• ‘As Napoleon once said, an army marches on its stomach - hence the importance of getting tucker to the troops.’
      • ‘If an army marches on its stomach, software product development at every large corporation marches on the Zee cabinet.’
      • ‘Napoleon recognised that an army marches on its stomach but, today, a more pertinent question for all farmers and tax payers is: ‘Should British soldiers be stuffing themselves with foreign meat in their rations?’’
      • ‘‘Napoleon said that an army marches on its stomach, and I fed these guys,’ says the Fannie Mae leader who spearheaded the move last summer.’
  • on a full (or an empty) stomach

    • After having eaten (or having not eaten)

      ‘I always think better on a full stomach’
      • ‘But I hadn't eaten, and I know better to drink three cosmos on an empty stomach.’
      • ‘Everyone knows you can't read a book on an empty stomach.’
      • ‘These days I take five pills a day, but at one point I was on about 20-some of which could only be taken with fatty food and others on an empty stomach.’
      • ‘It's hard to march against hunger on an empty stomach.’
      • ‘The water should be drunk in the morning on an empty stomach.’
      • ‘A couple ended up being three, which wasn't that much, but on an empty stomach and in addition to a lack of sleep, I was a little gone.’
      • ‘I picked up my silverware, knowing full well that every great expeditioning dilemma is best contemplated on a full stomach.’
      • ‘The dose must be administered in the morning on an empty stomach with a full glass of water.’
      • ‘I have to take it on an empty stomach to make it work properly.’
      • ‘On the subject of when is the best time to exercise, Chris feels that for cardio work, the best time is in the morning on an empty stomach, if your intention is to burn body fat.’
  • a strong stomach

    • An ability to see or do unpleasant things without feeling sick or squeamish.

      ‘be warned, you'll need a strong stomach’
      • ‘Perhaps they are, but one would need to have quite a strong stomach to sleep with two men at the same time with the prospect of getting pregnant by either.’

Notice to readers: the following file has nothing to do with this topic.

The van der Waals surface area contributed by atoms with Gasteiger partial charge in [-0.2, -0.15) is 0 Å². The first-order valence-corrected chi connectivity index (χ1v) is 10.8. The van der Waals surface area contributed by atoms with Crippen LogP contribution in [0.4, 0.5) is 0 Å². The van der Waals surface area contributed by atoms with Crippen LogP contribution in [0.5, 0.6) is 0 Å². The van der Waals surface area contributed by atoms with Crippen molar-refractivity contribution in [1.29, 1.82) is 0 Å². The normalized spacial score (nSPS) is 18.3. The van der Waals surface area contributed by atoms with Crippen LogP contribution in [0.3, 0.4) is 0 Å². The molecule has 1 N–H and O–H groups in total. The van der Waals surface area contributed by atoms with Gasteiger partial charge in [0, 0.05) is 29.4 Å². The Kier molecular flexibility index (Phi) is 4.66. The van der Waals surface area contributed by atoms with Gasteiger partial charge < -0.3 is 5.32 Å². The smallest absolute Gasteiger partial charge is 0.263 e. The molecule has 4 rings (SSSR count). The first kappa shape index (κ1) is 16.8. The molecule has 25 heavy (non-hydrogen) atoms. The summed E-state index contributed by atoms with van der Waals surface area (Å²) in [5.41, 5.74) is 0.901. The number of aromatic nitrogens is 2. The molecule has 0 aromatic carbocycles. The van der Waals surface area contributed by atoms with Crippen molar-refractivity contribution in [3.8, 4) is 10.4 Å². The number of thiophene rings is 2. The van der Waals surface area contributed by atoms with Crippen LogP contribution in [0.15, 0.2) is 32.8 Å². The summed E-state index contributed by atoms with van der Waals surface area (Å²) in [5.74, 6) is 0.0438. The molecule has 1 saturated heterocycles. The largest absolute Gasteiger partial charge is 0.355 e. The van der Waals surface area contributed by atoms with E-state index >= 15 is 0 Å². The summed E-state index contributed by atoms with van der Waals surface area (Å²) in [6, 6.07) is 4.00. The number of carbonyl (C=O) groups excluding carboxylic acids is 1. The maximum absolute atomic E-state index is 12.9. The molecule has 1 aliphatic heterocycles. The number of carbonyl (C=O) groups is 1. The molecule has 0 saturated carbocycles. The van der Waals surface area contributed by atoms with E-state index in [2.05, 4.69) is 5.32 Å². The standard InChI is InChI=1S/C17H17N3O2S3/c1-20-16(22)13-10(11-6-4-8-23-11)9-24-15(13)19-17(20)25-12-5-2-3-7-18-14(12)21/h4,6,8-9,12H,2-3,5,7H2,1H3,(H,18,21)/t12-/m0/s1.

• ‘It takes a strong stomach to press forward through the half page dedicated to the description of a skuzzy university toilet.’
      • ‘I saw the footage on LBC, and it took a strong stomach to watch the wounded carried away.’
      • ‘You'll need a strong stomach to read about her experience of childbirth on page 6, but it's powerful stuff and if the magazine's honorary girl can handle it, so can you.’
      • ‘Incidentally, if you have a strong stomach, this New Yorker article provides more details about the offenses and the investigation.’
      • ‘You can read the rest if you have a strong stomach.’
      • ‘Brian appears to have a strong stomach, a good sense of humor, and other attributes that serve him well in observing the moonbats on parade.’
      • ‘But for the benefit of those of us lacking such a strong stomach, the recipes in her book, Ant Egg Soup, make use of more familiar foods such as aubergine, dill and mint, also grown in abundance in Laos.’
      • ‘Her room was painted dingy brown that could make even a strong stomach sick.’
      • ‘The book is harsh, not self-pitying, but it definitely requires a strong stomach.’

Origin

Middle English: from Old French estomac, stomaque, via Latin from Greek stomakhos ‘gullet’, from stoma ‘mouth’. The early sense of the verb was ‘be offended at, resent’ (early 16th century).

Pronunciation

stomach

/ˈstʌmək/